Orderly Anarchy delivers a provocative and innovative reexamination of sociopolitical evolution among Native American groups in California, a region known for its wealth of prehistoric languages, populations, and cultural adaptations. Scholars have tended to emphasize the development of social complexity and inequality to explain this diversity. Robert L. Bettinger argues instead that "orderly anarchy," the emergence of small, autonomous groups, provided a crucial strategy in social organization. Drawing on ethnographic and archaeological data and evolutionary, economic, and anthropological theory, he shows that these small groups devised diverse solutions to environmental, technological, and social obstacles to the intensified use of resources. This book revises our understanding of how California became the most densely populated landscape in aboriginal North America.
List of Figures and Boxes
2. California in Broad Evolutionary Perspective
3. The Evolution of Intensive Hunting and Gathering in Eastern California
4. The Privatization of Food
5. Plant Intensification West of the Sierra Crest
6. Patrilineal Bands, Sibs, and Tribelets
7. Back to the Band: Bilateral Tribelets and Bands
9. The Evolution of Orderly Anarchy
Robert L. Bettinger, Professor of Anthropology at the University of California, Davis, is an authority on ethnographic and archaeological hunter-gatherers and the author of Hunter-Gatherers: Archaeological and Evolutionary Theory, Hunter-Gatherer Foraging: Five Simple Models, and many peer-reviewed book chapters and journal articles. He is also the recipient of the Society for American Archaeology Award for Excellence in Archaeological Analysis and the Society for California Archaeology M. A. Baumhoff Special Achievement Award.
"Extraordinary and orginial . . . A terrific book!"—W. S. Simmons CHOICE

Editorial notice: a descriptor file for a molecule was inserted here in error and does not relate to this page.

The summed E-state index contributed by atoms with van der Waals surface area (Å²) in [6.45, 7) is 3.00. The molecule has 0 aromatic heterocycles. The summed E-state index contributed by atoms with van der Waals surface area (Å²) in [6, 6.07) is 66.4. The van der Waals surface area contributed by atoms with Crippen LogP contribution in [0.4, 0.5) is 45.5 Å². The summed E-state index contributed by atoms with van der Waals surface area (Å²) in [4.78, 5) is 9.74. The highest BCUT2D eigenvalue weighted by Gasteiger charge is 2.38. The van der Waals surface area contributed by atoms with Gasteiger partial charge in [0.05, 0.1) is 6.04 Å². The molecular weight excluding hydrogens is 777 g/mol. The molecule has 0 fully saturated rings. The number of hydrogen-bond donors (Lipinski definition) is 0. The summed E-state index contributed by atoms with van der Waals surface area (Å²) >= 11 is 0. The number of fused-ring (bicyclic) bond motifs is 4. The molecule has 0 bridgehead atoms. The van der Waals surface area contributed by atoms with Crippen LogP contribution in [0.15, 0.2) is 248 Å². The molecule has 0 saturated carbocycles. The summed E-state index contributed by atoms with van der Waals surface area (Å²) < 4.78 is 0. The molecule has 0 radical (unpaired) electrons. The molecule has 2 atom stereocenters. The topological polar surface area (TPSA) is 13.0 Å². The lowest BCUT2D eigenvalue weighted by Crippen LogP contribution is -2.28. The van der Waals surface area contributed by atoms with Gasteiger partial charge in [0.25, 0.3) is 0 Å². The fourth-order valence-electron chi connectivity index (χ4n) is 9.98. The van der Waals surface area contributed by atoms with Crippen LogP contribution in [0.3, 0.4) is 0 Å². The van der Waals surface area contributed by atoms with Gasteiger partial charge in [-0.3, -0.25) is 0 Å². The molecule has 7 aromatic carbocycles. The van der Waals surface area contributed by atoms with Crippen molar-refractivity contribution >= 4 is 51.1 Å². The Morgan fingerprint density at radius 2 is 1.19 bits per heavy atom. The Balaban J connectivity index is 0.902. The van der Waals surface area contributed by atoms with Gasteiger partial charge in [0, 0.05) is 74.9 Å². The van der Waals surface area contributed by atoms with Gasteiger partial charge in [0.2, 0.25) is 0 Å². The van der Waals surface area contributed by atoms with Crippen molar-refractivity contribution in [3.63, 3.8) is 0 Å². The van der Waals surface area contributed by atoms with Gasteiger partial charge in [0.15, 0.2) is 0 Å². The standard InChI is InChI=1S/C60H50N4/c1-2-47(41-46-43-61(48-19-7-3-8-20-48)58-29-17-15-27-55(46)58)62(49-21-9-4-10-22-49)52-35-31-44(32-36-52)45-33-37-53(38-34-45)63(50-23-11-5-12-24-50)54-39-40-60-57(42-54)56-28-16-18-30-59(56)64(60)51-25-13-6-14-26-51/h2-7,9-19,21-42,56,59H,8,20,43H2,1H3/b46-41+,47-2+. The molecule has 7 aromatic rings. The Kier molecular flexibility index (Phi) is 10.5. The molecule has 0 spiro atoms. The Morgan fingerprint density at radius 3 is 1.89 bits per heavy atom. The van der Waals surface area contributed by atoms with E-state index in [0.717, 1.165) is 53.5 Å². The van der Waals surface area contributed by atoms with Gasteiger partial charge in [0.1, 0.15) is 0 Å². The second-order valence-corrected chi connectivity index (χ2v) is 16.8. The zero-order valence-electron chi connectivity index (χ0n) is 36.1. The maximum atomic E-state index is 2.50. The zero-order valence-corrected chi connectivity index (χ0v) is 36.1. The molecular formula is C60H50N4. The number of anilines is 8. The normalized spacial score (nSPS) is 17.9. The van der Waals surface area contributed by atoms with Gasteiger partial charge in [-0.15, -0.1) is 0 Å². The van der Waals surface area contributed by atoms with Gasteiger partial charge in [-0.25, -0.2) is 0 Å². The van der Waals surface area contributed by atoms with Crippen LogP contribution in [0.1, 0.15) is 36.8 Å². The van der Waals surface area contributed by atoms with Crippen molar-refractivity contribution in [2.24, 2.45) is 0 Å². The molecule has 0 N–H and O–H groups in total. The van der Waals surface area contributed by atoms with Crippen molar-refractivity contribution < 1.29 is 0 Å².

"Well written, tightly reasoned, and intellectually stimulating."—American Anthropologist
is possibly the most important contribution to California anthropology since Kroeber's 1925 handbook. It is a wholly original, thought-provoking synthesis of theory, ethnography, and archaeology. If it doesn't become a singular focus of anthropological research in California for decades to come, people are not paying attention."
~Terry Jones, Professor of Anthropology at Cal Poly San Luis Obispo, and editor of California Archaeology
"Bettinger advances a bold claim about the dynamics of California aboriginal populations, one that is novel and surprising . . . Orderly Anarchy
is an important book."
~ Samuel Bowles, Director of Behavioral Sciences at the Santa Fe Institute, and coauthor of A Cooperative Species: Human Reciprocity and Its Evolution
provides a new and innovative perspective on the evolutionary trajectory of California aboriginal groups by explaining how small politically autonomous groups developed, and how intensive adaptations--such as the use of bow and arrow--were adaptive peaks in their own right and not way stations on route to agriculture."
~William Hildebrandt, President, Far Western Anthropological Research Group
2015 Outstanding Academic Title, Choice